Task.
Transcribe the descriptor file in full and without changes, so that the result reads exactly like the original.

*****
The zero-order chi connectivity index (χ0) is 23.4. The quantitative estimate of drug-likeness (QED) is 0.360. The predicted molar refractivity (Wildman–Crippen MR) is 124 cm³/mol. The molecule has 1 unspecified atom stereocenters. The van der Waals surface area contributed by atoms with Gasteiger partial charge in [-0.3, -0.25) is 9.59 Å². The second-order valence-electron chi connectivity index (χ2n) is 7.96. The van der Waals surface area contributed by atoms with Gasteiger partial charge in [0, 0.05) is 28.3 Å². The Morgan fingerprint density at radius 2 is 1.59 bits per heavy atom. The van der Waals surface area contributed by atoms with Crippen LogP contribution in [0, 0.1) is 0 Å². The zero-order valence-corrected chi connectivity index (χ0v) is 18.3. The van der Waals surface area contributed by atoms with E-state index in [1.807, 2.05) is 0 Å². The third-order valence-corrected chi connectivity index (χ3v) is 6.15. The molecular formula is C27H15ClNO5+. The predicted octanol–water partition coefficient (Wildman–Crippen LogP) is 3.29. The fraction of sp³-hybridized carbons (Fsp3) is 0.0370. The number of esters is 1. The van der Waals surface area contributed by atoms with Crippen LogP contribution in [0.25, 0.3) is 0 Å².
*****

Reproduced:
The zero-order chi connectivity index (χ0) is 23.4. The quantitative estimate of drug-likeness (QED) is 0.360. The predicted molar refractivity (Wildman–Crippen MR) is 124 cm³/mol. The molecule has 1 unspecified atom stereocenters. The van der Waals surface area contributed by atoms with Gasteiger partial charge in [-0.3, -0.25) is 9.59 Å². The second-order valence-electron chi connectivity index (χ2n) is 7.96. The van der Waals surface area contributed by atoms with Gasteiger partial charge in [0, 0.05) is 28.3 Å². The Morgan fingerprint density at radius 2 is 1.59 bits per heavy atom. The van der Waals surface area contributed by atoms with Crippen LogP contribution in [0, 0.1) is 0 Å². The zero-order valence-corrected chi connectivity index (χ0v) is 18.3. The van der Waals surface area contributed by atoms with E-state index in [1.807, 2.05) is 0 Å². The third-order valence-corrected chi connectivity index (χ3v) is 6.15. The molecular formula is C27H15ClNO5+. The predicted octanol–water partition coefficient (Wildman–Crippen LogP) is 3.29. The fraction of sp³-hybridized carbons (Fsp3) is 0.0370. The number of esters is 1. The van der Waals surface area contributed by atoms with Crippen LogP contribution in [0.25, 0.3) is 0 Å².